Myristica cordifolia Mart. ex A.DC.
Myristica fulva King
Myristica mocoa A.DC.
Myristica panamensis Hemsl.
Myristica sebifera (Aubl.) Sw.
Myristica virola Raeusch.
Palala mocoa (A.DC.) Kuntze
Palala panamensis (Hemsl.) Kuntze
Virola boliviensis Warb.
Virola mocoa (A.DC.) Warb.
Virola mycetis Pulle
Virola panamensis (Hemsl.) Warb.
Virola peruviana tomentosa Warb.
Virola venezuelensis Warb.
Virola warburgii Pittier
Common Name: Red Ucuba
Red ucuba is a semideciduous tree with a wide, pyramidal crown; it can grow up to 40 metres tall. The straight, erect bole, which is often buttressed, can be free of branches for up to 23 metres and 30 - 40cm in diameter[
The tree is harvested from the wild for its timber, oil and medicinal uses. It is cultivated by the native people in the Amazon for its oil and medicinal uses[
]. A very ornamental tree with an elegant shape, it has been used in reforestation projects and is recommended for landscaping, especially street planting[
S. America - Brazil, Bolivia, Peru, Colombia, Ecuador, Venezuela, the Guyanas; Central America - Panama, Costa Rica, Nicaragua, Honduras.
Found mainly in savannah and semideciduous forests at higher elevations, almost always on well-drained soils[
]. It is not frequent in dense, primary forests[
]. Grows principally in secondary forests[
]. Found from sea level to 1,500 metres[
|Other Uses Rating||
|Cultivation Status||Cultivated, Ornamental, Wild
Grows best in a sunny position[
Newly planted young trees are fairly slow to grow away, rarely surpassing 2 metres in height in the second year[
A dioecious species, both male and female forms need to be grown if seed is required[
The sap is used for treating ulcers and skin eruptions[
The bark is astringent, emetic and stimulant[
].An infusion is used in the treatment of dyspepsia, intestinal colic, erysipelas and inflammations[
]. The bark is boiled with water and used to induce vomiting[
]. The macerated bark is soaked in water and drunk as an anti-diarrhoeal[
Juice from the bark is applied externally as an analgesic for cracked heels[
]. An infusion of the bark is used as a wash for cleaning contusions and ulcers[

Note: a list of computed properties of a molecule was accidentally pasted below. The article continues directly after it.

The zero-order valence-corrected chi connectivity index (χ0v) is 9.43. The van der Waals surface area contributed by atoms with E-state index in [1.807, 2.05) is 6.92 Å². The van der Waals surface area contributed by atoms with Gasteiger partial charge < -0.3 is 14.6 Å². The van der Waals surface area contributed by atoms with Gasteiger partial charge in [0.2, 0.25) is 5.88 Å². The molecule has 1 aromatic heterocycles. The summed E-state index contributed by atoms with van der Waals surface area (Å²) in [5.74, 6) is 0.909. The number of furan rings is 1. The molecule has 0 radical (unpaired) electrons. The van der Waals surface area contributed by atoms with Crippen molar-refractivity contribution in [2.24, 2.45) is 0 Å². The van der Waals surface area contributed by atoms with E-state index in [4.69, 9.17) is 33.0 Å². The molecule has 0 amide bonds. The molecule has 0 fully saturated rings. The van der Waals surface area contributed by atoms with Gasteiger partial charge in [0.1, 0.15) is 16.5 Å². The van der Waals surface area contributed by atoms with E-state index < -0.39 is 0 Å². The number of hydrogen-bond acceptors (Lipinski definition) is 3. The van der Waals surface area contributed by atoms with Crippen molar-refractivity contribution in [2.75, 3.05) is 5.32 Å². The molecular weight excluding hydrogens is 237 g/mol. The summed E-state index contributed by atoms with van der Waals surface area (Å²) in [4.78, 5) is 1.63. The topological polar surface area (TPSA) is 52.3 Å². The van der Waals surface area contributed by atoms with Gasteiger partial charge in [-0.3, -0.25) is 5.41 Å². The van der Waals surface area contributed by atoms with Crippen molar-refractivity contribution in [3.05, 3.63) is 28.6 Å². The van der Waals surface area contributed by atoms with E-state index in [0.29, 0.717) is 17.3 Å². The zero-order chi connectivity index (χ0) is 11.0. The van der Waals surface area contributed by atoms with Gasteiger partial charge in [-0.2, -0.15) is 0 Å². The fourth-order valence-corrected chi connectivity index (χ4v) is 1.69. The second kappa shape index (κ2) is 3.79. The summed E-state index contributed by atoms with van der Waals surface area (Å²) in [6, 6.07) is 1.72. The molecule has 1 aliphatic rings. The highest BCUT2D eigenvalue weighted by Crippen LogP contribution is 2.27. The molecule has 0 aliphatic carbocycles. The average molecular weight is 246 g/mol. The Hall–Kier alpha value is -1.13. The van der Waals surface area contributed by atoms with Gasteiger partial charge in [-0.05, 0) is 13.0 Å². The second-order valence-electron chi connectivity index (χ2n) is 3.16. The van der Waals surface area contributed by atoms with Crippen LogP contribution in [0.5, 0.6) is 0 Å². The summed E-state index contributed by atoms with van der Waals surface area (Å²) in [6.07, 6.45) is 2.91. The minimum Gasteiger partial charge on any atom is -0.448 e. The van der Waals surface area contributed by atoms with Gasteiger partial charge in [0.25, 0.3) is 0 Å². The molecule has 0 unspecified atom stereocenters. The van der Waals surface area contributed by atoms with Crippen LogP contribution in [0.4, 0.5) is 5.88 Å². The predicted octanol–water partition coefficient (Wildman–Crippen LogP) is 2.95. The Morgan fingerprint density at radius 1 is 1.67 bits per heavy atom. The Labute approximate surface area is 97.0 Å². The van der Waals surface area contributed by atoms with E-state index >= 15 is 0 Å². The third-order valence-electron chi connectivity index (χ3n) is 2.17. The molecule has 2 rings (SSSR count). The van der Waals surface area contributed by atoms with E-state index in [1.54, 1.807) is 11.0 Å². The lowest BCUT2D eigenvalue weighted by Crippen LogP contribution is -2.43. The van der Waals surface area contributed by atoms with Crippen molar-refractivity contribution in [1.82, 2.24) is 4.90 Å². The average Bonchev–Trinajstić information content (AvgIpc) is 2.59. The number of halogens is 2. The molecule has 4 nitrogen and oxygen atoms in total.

A decoction of the bitter red sap from the bark is gargled or drunk to treat thrush and sores of the mouth. The sap becomes resinous on exposure to air and is then used to relieve the pain of toothache and to cauterize aphthae[
An exudate from the bark is worked into preparations with psychotropic properties by the native peoples of S. America[
A pioneer species, it is used in mixed plantings in reforestation projects within its native range[
The seed yields an oil formerly used as illuminating oil[
]. The oil is used for making candles and soap[
The seeds burn readily with a clear light. Native people stick them on a thin piece of hard wood and use them as torches when they have to go out in the dark[
Cut or damaged trees exude a blood-red, watery latex that is similar to the kino of commerce[
The heartwood is a uniform light reddish, greyish or brown; merging gradually into the pale golden to pale rose-brown sapwood[
]. The wood is straight-grained; medium-textured; with a medium to high lustre; odour and taste indistinct. It is moderately heavy; of low durability; very susceptible to termite and pinhole borer attack[
]. It works easily with ordinary tools and finishes well; nails and screws easily without splitting; it can be stained, varnished and polished with good results; turns satisfactorily; glues readily[
]. It is used for construction, internal finishing in buildings, toys, light boxes etc, and is suitable for making toothpicks[
Seed - it has a limited viability and should be sown as soon as it is ripe. Sow in individual containers in a lightly shaded position. Germination rates are generally less than 30%, the seed sprouting within 30 - 50 days[
]. The seedlings grow away quite slowly[
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